• http://www.bing.com/toolbox/webmaster – Everything that Search Console is for Google, this site is for Bing.

So did I miss any tools that you use?  Are any of these ones you have struck off your list?  How do you measure results of your site before and after?  Leave a comment and let me know!

EDIT: Two more sites were recommended to me that help redesign projects, so I am adding them here:

Forty SEO Checklist Items for Agile Teams

If you are building a web site on an Agile team, you need to find ways to save time.  These two checklists will help you with that.  The first checklist, for on-page optimization, is helpful when building a new page or significantly modifying an existing one.  This is a good set-up for success criteria for a user story or sprint.  The second checklist, for on-site optimization, is good for regression testing or stabilization, and is a good baseline for success criteria for the release.

Do you have any feedback?  Things you disagree with?  Anything I missed?  Please leave feedback.

On-Page Optimization

  1. URLs
    • Readable by a human
    • 115 characters or shorter
    • shorter URLs are better for usability
  2. Head Section Order
    • Meta tags are in the right order: Title > Description > Keywords.
    • these tags are used to render the title and description in the search engine results pages
  3. Title Tag
    • 6 to 12 words , 70 characters or less
    • Unique across the site
  4. Description Tag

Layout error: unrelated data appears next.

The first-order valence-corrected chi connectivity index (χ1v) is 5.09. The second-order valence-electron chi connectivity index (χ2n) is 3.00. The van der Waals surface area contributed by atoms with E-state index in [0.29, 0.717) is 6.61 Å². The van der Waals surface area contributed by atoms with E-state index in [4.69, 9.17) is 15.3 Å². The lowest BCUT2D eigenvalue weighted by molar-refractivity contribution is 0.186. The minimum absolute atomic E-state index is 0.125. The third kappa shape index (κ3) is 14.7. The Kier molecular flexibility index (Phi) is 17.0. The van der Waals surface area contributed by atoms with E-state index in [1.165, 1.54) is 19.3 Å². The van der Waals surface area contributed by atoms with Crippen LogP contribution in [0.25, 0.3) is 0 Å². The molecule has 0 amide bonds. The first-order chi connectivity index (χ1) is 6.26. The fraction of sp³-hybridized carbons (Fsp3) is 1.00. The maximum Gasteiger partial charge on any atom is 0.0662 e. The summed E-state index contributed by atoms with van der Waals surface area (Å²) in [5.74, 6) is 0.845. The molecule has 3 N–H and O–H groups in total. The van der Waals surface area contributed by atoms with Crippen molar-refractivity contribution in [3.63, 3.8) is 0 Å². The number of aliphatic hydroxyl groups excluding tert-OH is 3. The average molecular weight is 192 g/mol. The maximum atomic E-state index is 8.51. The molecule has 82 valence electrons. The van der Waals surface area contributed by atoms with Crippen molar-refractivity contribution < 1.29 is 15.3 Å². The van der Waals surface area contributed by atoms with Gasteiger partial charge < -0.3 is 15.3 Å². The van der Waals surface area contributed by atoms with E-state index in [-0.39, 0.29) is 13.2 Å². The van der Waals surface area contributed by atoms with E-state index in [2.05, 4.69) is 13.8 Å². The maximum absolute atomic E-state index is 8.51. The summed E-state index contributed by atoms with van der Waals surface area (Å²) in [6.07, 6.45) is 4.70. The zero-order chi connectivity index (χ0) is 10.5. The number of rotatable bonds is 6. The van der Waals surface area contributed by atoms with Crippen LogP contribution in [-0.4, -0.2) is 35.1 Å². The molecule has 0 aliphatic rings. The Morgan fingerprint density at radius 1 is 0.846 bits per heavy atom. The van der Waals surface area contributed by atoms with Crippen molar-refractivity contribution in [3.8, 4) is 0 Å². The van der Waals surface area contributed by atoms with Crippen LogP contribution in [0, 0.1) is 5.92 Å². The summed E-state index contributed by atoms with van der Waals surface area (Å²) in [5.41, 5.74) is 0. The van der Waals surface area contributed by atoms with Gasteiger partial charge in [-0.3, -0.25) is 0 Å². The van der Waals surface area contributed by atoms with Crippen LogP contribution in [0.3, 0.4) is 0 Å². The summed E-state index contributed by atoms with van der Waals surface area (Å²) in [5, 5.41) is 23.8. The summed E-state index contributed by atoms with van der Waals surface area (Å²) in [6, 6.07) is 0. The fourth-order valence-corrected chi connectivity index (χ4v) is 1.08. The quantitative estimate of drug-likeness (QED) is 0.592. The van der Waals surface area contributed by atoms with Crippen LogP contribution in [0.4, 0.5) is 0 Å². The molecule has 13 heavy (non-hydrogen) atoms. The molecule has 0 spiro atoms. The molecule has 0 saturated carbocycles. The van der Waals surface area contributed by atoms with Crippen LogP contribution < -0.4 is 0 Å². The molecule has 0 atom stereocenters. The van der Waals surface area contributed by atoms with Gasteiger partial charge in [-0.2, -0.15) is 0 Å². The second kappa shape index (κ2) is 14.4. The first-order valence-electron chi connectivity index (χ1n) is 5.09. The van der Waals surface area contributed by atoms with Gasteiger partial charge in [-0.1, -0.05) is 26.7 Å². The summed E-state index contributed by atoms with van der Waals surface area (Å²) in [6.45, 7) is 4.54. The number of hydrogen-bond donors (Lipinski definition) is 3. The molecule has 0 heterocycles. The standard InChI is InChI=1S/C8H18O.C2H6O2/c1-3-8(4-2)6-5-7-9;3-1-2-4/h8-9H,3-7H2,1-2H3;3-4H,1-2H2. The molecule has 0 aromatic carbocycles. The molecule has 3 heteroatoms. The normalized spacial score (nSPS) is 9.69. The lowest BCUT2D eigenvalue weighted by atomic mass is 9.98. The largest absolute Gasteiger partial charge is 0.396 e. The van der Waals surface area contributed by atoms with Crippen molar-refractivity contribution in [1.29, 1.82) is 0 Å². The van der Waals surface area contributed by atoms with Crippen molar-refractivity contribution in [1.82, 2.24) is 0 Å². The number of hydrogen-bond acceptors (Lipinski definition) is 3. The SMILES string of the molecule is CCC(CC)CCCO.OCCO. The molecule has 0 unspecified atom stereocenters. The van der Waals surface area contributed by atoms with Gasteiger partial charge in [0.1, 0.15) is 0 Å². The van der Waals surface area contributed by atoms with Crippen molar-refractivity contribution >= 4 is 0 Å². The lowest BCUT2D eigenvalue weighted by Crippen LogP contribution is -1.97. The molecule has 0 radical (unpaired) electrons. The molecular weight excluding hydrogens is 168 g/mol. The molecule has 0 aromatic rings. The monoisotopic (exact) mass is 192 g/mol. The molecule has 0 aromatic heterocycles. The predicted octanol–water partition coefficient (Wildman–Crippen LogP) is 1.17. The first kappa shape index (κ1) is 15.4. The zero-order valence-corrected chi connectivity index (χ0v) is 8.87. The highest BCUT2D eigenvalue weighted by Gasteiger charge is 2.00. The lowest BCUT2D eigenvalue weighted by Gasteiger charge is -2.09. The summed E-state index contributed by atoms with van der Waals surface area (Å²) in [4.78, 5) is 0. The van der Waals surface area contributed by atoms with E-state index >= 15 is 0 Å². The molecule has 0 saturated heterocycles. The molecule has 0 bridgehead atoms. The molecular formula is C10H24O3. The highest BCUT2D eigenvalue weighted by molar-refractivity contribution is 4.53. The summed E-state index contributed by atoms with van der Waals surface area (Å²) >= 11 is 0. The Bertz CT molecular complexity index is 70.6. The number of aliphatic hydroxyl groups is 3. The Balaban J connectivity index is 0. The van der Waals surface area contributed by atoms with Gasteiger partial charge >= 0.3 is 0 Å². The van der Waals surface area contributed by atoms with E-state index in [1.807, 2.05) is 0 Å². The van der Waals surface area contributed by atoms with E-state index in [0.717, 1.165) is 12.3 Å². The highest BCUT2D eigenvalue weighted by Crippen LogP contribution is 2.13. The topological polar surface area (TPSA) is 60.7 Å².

• include the most important info and  keywords before the SERP cutoff
    • approximately 160 characters including spaces.
    • make it compelling – don’t want to waste your prime real estate
    • Unique across the site
  5. Keywords Tag
    • Even with the controversy of their value, include it as a best practice
    • List keywords in order of importance, separated by commas.
  6. Meta Robots tag
    • <meta name=”robots” content=”noindex”>
  7. NoFollow prop on anchor tags
  8. View State tag
  9. Heading Tags
    • make sure your first heading tag is an <h1>,and that there is only one on the page.
  10. Canonical tag
    • rel=canonical
    • Helps prevent duplicate content within your site
  11. Hreflang
    • rel=”alternate” hreflang=”x”
    • Tells Google what language to target for search purposes
  12. Images
    • Use page level keywords in your image alt attributes
    • Ensure your images have proper descriptions for Accessibility Standards
    • Alt attributes are also required to validate your HTML code.
    • Ensure file names reflect the content of the image
  13. Geo Meta Tags
  14. Overall Word Count
    • More than 250 words is recommended,
    • Quality content is key.
    • avoid duplicate content and thin content
  15. Dashes vs. Underscores in URLs
    • Underscores are alpha characters and do not separate words.
    • Dashes (i.e. hyphens) are word separators, but not too many or things could look like spam
  16. Links
    • use fully qualified links, i.e. http://www.URL.com
    • 100-200 links on a page is a good high end target